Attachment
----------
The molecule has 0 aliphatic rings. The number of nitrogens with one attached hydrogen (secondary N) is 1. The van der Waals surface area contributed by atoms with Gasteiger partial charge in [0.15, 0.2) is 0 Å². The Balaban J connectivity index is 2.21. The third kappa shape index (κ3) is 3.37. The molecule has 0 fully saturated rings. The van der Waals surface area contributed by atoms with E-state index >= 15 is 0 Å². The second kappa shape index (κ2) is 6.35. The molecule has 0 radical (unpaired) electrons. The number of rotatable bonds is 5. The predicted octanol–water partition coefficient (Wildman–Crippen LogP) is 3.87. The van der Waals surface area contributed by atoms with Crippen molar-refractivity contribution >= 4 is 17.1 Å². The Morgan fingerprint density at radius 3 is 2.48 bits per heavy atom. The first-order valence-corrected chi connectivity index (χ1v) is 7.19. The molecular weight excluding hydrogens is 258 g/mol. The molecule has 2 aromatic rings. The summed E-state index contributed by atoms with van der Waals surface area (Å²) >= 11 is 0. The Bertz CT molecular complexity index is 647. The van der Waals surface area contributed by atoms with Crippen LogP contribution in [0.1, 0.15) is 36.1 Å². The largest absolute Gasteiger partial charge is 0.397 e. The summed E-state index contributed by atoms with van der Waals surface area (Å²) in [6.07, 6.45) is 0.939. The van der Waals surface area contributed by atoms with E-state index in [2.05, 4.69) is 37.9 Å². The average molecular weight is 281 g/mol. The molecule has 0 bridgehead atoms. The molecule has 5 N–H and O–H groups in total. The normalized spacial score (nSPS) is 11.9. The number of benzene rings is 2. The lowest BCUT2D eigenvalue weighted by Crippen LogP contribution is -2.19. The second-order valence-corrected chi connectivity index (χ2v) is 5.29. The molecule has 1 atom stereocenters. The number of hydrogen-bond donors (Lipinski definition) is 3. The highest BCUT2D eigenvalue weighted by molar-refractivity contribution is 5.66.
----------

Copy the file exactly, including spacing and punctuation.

The molecule has 0 aliphatic rings. The number of nitrogens with one attached hydrogen (secondary N) is 1. The van der Waals surface area contributed by atoms with Gasteiger partial charge in [0.15, 0.2) is 0 Å². The Balaban J connectivity index is 2.21. The third kappa shape index (κ3) is 3.37. The molecule has 0 fully saturated rings. The van der Waals surface area contributed by atoms with E-state index >= 15 is 0 Å². The second kappa shape index (κ2) is 6.35. The molecule has 0 radical (unpaired) electrons. The number of rotatable bonds is 5. The predicted octanol–water partition coefficient (Wildman–Crippen LogP) is 3.87. The van der Waals surface area contributed by atoms with Crippen molar-refractivity contribution >= 4 is 17.1 Å². The Morgan fingerprint density at radius 3 is 2.48 bits per heavy atom. The first-order valence-corrected chi connectivity index (χ1v) is 7.19. The molecular weight excluding hydrogens is 258 g/mol. The molecule has 2 aromatic rings. The summed E-state index contributed by atoms with van der Waals surface area (Å²) >= 11 is 0. The Bertz CT molecular complexity index is 647. The van der Waals surface area contributed by atoms with Crippen LogP contribution in [0.1, 0.15) is 36.1 Å². The largest absolute Gasteiger partial charge is 0.397 e. The summed E-state index contributed by atoms with van der Waals surface area (Å²) in [6.07, 6.45) is 0.939. The van der Waals surface area contributed by atoms with E-state index in [2.05, 4.69) is 37.9 Å². The average molecular weight is 281 g/mol. The molecule has 0 bridgehead atoms. The molecule has 5 N–H and O–H groups in total. The normalized spacial score (nSPS) is 11.9. The number of benzene rings is 2. The lowest BCUT2D eigenvalue weighted by Crippen LogP contribution is -2.19. The second-order valence-corrected chi connectivity index (χ2v) is 5.29. The molecule has 1 atom stereocenters. The number of hydrogen-bond donors (Lipinski definition) is 3. The highest BCUT2D eigenvalue weighted by molar-refractivity contribution is 5.66.